Prof. Johanna Wanka, the German Federal Minister of Education and Research, and Annegret Kramp-Karrenbauer, the State Prime Minister of Saarland, will attend the ground-breaking ceremony. Also Prof. Jürgen Mlynek, President of the Helmholtz Association, is expected to be present.
Many antibiotics, once celebrated as miracle drugs against infectious diseases, have long lost their potency to the unrelenting rise in antibiotic resistance. As a result, new drugs are desperately needed.
In order to close a gap in drug research, the Helmholtz Centre for Infection Research (HZI) in Braunschweig, Germany, and the Saarland University founded the HIPS in 2009. Almost exactly four years later, the symbolic ground-breaking ceremony on 21 August will be the starting signal for construction of a new HIPS building to begin. On about 4,500 square metres of effective area, three departments and an additional three junior research groups will find new space on the campus of the Saarland University. „So far, our labs are distributed all over the campus,“ says Prof. Rolf Müller, Managing Director of the HIPS. „In 2015, the new building will be completed, and all staff can then be accommodated under one roof. It will even offer space for new research groups.“
The cost, which totals 25 million euros, is funded for a substantial part by the German State of Saarland as well as the European Regional Development Fund. The European Union contribution is aimed at promoting competitiveness in this region. The HIPS’ own share of the cost is 10 %.
“Infection research is the HZI’s focus, whereas traditionally the Saarland University has been strong in pharmaceutical research,” says Prof. Dirk Heinz, the HZI’s scientific director. “The combination with HIPS areas of competence is unprecedented in Germany.” The HIPS is Germany’s first publicly funded non-university-affiliated research institute exclusively dedicated to pharmaceutical research. Scientists are screening natural substances for their therapeutic potential. „Bacteria, fungi and plants produce many highly active metabolites, including antibacterials,“ explains Müller. When researchers discover an interesting substance, they optimize it for pharmaceutical application using different methods. In addition, HIPS scientists are conducting research into how drugs ultimately arrive at their intended target in the body. To enable drugs to cross biological barriers, they develop drug transporters.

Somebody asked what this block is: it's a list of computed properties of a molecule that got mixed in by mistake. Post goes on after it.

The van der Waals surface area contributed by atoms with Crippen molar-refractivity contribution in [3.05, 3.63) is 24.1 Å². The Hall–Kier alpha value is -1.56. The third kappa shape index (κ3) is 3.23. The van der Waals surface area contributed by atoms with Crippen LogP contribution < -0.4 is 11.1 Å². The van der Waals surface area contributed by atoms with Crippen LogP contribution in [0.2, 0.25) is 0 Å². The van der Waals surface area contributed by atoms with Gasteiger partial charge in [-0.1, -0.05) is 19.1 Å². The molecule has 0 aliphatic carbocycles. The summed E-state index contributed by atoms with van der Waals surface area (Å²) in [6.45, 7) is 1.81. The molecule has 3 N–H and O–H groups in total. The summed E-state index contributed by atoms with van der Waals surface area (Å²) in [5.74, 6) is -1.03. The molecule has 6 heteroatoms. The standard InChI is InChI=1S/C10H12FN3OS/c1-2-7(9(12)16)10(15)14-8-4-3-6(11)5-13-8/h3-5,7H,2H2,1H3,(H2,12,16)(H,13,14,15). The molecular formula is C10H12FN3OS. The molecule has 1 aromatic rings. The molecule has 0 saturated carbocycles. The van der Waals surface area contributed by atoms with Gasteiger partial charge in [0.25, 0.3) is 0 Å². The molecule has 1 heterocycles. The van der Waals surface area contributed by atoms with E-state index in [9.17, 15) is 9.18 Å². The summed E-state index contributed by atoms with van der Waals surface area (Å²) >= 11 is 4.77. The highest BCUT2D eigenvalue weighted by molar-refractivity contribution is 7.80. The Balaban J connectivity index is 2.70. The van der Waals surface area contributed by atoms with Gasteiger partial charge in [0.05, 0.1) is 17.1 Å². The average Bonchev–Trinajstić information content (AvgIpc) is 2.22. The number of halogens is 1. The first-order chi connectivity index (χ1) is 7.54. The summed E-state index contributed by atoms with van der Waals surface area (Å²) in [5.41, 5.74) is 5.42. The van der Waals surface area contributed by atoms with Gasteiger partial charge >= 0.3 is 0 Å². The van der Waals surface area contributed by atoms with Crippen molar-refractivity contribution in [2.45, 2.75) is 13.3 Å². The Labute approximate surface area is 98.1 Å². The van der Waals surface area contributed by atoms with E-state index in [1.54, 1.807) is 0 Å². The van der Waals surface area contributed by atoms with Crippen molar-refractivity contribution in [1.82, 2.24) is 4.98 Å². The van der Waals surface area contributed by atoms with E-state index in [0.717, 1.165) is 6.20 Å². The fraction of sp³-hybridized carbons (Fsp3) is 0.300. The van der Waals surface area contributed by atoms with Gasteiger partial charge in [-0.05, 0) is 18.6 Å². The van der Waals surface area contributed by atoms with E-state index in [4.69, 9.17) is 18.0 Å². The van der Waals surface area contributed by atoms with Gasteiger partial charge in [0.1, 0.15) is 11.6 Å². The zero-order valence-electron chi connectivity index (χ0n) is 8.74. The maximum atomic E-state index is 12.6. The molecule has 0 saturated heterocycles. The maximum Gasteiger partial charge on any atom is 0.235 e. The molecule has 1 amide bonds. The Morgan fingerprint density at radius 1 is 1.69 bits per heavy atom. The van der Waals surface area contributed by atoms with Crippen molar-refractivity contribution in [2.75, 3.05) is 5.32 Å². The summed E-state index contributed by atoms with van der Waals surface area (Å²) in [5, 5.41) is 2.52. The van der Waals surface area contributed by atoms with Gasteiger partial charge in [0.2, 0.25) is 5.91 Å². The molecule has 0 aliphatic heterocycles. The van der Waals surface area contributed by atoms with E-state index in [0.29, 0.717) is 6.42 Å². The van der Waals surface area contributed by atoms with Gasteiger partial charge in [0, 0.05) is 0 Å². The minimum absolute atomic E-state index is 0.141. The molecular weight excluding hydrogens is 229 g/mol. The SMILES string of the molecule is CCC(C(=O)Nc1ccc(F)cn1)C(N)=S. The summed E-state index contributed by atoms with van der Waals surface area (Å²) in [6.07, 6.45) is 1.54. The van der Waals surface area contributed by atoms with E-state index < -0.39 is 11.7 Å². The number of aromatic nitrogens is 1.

“Saarland University is among the best universities in Germany when it comes to pharmaceutical research. With the new building, novel interesting perspectives will open up for junior researchers,” says Saarland University’s President Prof. Volker Linneweber.
Media representatives are invited to attend the ceremony on the construction site in Stuhlsatzenhausweg. Parking is possible in the car park at Stuhlsatzenhausweg – Entrance Uni Ost. For additional questions, please contact the HZI Public Relations Department at (+49) 531-6181-1401 or by email at: firstname.lastname@example.org.
The Helmholtz Centre for Infection Research (HZI)
Scientists at the Helmholtz Centre for Infection Research in Braunschweig, Germany, are engaged in the study of different mechanisms of infection and of the body’s response to infection. Helping to improve the scientific community’s understanding of a given bacterium’s or virus’ pathogenicity is key to developing effective new treatments and vaccines.
The Helmholtz-Institute for Pharmaceutical Research Saarland (HIPS)
The Helmholtz-Institute for Pharmaceutical Research Saarland (HIPS) is a branch of the Helmholtz Centre for Infection Research (HZI) Braunschweig and was jointly founded in 2009 by the HZI and the University of the Saarland. The researchers are specifically searching for new drugs to fight infectious diseases, optimize them for human use, and conduct research into how they can best be delivered to their target destination in the body.
Saarland University has earned an international reputation for its research in computer science and informatics and for its activities in the life sciences and nanosciences. The university campus in Saarbrücken is home to more than 600 research scientists in the physical sciences and the life sciences, particularly medicine, pharmaceutical science and biology. The university is also distinguished by close ties to France and its strong European focus.